The lack of belonging felt by white supremacists in mainstream societies breeds envy toward communities that embody the common meaning and purpose they never had. Tragically, this envy engenders the reprehensible acts of hate dominating our headlines all too often as of late. While we’re still learning more about what motivated the Christchurch terrorist, it’s clear the rottenness of envy afflicted him deeply. He even admitted in his 74-page manifesto of hatred that he wasn’t originally planning to attack New Zealand, but later chose to do so because of its status as a beacon for peaceful multiculturalism. The terrorist went on to state that his ultimate goal was to ignite an American race war, shattering the thriving sense of community of which he is so envious.
Instead of acquiescing to terror, we must double down on our efforts to build a more cohesive society. Pillars of our society, such as houses of worship and recreational sports leagues, serve as a bulwark against hate. They provide a forceful alternative to the movements of hate currently reaching so many of our disaffected and socially isolated neighbors. By continuing to build up our cornerstones of community, we will provide those so removed from society with a way out from the lure of turning to hate. In fact, analysis of our current at-risk programs shows that youth all across America are becoming more productive members of society because of these programs. In lieu of finding belonging in a movement of hate, they can find belonging by connecting with others. Working together for something positive will, ultimately, prove far more powerful than the movements of hate currently ravaging our society. We must first, however, rededicate ourselves to working together to build up the infrastructure that allows cornerstones of community to reach out to at-risk youth.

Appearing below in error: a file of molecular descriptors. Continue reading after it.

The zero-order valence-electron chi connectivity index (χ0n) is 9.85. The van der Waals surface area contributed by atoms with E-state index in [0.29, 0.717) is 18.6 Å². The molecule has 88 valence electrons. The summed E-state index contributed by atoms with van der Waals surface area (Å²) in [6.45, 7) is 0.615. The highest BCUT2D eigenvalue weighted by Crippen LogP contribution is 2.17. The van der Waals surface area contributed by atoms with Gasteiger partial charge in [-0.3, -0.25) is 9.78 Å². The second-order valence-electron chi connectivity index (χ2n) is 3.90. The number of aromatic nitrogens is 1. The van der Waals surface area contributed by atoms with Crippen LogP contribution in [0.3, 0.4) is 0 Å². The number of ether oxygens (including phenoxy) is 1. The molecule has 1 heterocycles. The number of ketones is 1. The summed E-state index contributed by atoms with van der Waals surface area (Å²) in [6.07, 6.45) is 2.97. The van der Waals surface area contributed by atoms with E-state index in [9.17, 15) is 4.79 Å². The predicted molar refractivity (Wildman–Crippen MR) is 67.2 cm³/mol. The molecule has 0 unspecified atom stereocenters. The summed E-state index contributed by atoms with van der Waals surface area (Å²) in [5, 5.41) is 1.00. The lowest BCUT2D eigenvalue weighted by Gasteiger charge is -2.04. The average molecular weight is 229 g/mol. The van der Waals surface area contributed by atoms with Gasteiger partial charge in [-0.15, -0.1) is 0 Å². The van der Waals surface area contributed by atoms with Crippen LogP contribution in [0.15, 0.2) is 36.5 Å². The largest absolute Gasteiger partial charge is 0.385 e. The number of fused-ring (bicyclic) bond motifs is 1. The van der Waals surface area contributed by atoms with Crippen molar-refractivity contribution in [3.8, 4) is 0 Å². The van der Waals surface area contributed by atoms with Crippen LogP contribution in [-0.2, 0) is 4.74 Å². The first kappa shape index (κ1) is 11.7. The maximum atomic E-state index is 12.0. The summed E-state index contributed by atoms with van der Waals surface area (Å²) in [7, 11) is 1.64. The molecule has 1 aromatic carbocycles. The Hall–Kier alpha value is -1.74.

We are losing the struggle against hate because some in our society are all too quick to give the terrorists what they want — further needless division. If we’re going to stop the frightening trend of white supremacy on the march, we must stand united against hatred. However, our political class appears unable to do so. Much of the political discourse following the Christchurch attack has been centered on petty bickering instead of crafting a meaningful way to confront the threat of hate.
In order to turn back the growing threat of white supremacy, we must reject the divisive rhetoric of our leaders and unify the country from the ground up. Irrespective of our leaders’ behavior, this is not a problem that can be solved by the government. The very aspects of community so loathed by white supremacists are those we will have to rely on to stamp out this looming threat. While our commitment to peace and belonging makes us a target, we can’t allow terrorism to rob us of the civic heritage that makes our nation so great. Already, our Department of Homeland Security is working with local communities to implement early intervention programs to prevent radicalization. We must reinvigorate this commitment to reaching out to our fellow Americans through churches, temples and mosques as well as other elements of local civic life. This effort is more important than ever, as digitalization and globalization have left a great portion of our nation without a support system to turn to. In unifying the country around renewed civic engagement, we will ensure that hate no longer has a base within legions of disaffected Americans.
Dylan Berger can be reached at email@example.com.